Monday, April 27, 2015

A Modest Education Proposal

This recent news article caught my attention regarding possible public boarding schools coming to Buffalo.  I have a better proposal which would include some infrastructure projects perfect for getting construction workers back to work from the housing crisis!

Clearly, boarding school is being proposed to maximize learning time for students, but the high recurring price tag as well as the increased liability exposure makes it seem unfeasible to me.  But how can they become productive citizens if they are not in a productive environment at all times? What about holding parents accountable too?  Wouldn't a boarding school let them off the hook?  The answer is to make their current environments superior learning environments.  School hours should be extended too from the 6-7 hours it currently is to 10-12 hours not counting school bus time.

Lengthening the school day isn't enough, of course.  Instructional time in school should be tightened up also.  While lunches have been cut down to a minimum, physical education has succumbed to budget cuts, and recess has been reduced, much more can be done so that every minute of the school day is productive.  Obviously, recess has to go completely.  Lunch should be made over into stadium seating with a small table for each chair so students can watch a lecture whether live or on-screen.  This time should be cut from the now twenty minutes down to eight minutes as such time will obviously be less productive than class time due to not being able to also take notes or write exams while eating.  Don't forget that a small hand sanitizer dispenser will be at each place to avoid the time spent washing hands before lunch.

The change in the structure of the auditorium for this new lunch shouldn't be the end of the construction, buses will be outfitted differently too.  Transportation time is a waste currently since students can't listen to the teacher or complete exams.  Bus seating shall be converted to cubicles.  The cubicles should be ergonomically laid out to make work productive including a comfortable harness seat so that students can be strapped in well but with their arms free to take notes on a video lecture and read textbooks.  The rest of their bodies shall not be permitted to move so as to avoid injuries in accidents or distractions to other students.  This additional learning time on the bus, approximately 17 otherwise wasted minutes, is so critical that parents will not be permitted to opt out to transport their own child (this will give an environmental boost too getting all those pesky SUVs off the road during rush hour).  For students who cannot handle reading and writing while in motion, bus aides will provide fast acting nausea medication upon entry onto the bus.  Presumably the district will be able to leverage a volume discount from the drug companies.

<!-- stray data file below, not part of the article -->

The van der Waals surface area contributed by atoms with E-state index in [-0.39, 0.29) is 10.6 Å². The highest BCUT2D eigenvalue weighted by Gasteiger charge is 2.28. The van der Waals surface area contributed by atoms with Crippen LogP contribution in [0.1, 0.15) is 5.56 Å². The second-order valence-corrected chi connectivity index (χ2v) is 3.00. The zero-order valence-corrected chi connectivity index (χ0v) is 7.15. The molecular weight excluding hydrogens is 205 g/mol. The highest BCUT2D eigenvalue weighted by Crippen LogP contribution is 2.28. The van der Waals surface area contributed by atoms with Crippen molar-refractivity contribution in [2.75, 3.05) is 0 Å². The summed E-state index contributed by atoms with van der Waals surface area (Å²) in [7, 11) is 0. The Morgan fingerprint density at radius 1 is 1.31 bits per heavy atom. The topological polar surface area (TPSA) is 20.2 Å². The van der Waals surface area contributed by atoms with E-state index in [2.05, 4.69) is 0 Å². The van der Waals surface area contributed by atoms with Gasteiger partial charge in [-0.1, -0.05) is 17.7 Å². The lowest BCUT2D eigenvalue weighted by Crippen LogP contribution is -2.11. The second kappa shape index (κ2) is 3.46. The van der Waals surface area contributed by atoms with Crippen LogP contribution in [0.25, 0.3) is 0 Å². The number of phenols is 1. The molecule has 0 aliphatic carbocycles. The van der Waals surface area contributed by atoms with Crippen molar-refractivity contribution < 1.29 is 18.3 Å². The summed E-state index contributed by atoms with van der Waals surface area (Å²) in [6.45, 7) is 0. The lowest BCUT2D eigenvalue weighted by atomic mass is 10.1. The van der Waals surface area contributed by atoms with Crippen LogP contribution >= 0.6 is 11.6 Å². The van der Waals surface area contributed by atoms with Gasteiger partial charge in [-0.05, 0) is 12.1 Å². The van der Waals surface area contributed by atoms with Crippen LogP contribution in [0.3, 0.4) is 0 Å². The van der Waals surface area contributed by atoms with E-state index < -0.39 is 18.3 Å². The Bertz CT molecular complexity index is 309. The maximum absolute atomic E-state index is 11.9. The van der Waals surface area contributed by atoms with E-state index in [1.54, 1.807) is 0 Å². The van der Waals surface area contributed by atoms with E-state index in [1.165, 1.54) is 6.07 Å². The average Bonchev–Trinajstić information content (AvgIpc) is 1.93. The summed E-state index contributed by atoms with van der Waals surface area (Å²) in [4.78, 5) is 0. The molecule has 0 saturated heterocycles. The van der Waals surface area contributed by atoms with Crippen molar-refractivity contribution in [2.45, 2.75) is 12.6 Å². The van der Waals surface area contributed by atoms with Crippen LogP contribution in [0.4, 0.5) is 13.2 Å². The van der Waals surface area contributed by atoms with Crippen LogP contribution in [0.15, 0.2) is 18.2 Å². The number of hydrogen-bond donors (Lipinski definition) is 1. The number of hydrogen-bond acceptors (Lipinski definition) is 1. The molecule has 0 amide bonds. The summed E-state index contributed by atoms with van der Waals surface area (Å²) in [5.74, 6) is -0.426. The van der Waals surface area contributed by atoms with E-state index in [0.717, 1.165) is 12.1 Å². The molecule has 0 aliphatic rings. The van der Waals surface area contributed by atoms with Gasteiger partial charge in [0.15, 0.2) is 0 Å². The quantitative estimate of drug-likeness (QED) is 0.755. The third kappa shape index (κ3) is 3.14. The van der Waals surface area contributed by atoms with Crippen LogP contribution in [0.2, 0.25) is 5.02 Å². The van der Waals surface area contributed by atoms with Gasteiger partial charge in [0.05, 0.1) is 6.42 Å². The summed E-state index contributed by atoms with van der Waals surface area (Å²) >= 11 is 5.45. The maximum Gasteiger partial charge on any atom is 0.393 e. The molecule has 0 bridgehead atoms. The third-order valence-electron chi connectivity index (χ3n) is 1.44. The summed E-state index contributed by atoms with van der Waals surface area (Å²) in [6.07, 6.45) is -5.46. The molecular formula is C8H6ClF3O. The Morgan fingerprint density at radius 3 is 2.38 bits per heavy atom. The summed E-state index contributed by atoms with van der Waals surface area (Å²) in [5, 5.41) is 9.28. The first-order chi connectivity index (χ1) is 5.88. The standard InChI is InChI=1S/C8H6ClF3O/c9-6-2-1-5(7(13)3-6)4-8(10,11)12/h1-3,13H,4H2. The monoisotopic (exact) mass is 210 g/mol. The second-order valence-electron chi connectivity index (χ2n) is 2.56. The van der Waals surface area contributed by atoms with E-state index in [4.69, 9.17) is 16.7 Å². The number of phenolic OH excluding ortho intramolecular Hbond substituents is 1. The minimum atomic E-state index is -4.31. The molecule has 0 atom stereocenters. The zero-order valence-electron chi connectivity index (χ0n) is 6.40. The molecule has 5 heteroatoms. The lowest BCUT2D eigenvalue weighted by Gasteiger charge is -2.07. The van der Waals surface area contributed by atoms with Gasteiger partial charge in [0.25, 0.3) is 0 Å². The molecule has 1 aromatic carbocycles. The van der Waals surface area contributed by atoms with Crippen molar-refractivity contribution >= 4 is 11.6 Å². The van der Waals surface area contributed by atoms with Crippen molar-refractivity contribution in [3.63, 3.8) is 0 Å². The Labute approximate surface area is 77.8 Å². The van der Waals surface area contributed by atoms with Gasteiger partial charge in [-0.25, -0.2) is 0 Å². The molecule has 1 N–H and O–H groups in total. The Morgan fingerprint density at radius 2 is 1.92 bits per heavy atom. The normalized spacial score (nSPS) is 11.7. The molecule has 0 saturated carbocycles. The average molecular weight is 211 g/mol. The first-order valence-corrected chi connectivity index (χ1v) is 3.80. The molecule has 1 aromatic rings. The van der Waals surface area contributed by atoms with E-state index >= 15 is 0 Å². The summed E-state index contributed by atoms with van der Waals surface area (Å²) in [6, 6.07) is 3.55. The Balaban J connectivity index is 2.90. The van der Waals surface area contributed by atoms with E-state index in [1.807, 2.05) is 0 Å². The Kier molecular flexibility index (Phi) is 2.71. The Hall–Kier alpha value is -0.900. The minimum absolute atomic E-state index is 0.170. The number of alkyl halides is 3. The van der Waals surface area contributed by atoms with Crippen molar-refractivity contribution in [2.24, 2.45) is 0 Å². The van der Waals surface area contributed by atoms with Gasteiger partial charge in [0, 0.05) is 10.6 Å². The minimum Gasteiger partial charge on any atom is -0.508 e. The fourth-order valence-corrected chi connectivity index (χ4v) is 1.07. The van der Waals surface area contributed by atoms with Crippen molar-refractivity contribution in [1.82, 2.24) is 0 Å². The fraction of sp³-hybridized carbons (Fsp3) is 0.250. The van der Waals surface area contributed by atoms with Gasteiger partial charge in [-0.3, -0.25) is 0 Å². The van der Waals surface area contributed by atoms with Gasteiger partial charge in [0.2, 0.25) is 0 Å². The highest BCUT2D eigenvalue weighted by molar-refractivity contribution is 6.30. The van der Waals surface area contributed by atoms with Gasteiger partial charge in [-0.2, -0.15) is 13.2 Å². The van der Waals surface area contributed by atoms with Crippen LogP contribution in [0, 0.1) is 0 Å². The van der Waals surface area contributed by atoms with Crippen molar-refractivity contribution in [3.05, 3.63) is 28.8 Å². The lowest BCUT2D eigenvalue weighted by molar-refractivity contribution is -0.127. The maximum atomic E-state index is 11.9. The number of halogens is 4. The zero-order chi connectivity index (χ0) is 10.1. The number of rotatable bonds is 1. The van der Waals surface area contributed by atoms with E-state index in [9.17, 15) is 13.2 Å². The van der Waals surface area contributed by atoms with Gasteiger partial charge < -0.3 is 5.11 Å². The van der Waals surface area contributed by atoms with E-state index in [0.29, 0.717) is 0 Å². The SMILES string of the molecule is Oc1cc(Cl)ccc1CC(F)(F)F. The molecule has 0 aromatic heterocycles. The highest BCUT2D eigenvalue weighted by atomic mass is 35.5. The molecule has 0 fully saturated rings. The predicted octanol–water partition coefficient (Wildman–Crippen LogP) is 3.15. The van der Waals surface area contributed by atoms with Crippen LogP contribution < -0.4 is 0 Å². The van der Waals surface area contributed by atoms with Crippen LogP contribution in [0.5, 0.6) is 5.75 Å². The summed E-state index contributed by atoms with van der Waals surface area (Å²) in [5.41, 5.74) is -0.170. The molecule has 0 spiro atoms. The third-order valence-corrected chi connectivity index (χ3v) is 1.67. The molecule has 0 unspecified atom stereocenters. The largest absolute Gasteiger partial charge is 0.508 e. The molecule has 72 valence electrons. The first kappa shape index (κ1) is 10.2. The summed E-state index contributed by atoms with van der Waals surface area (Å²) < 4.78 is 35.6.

I wouldn't stop the make over with lunch and transportation, but bathroom time can be made over too.  Urinals will need to be removed from schools so that all students will use stalls.  In the stalls, there will be desks so they can bring their study books with them and a screen so that they don't miss a word of what their teacher is saying.  This will work fine until it comes time to wipe, so I propose toilet/bidet combinations where students will be cleaned with a high intensity disinfecting jet and power dried in the same manner as the intense hand dryers.  Since no wiping of dirty crotches/rears will occur, hand washing will not be necessary and students can very quickly return to class.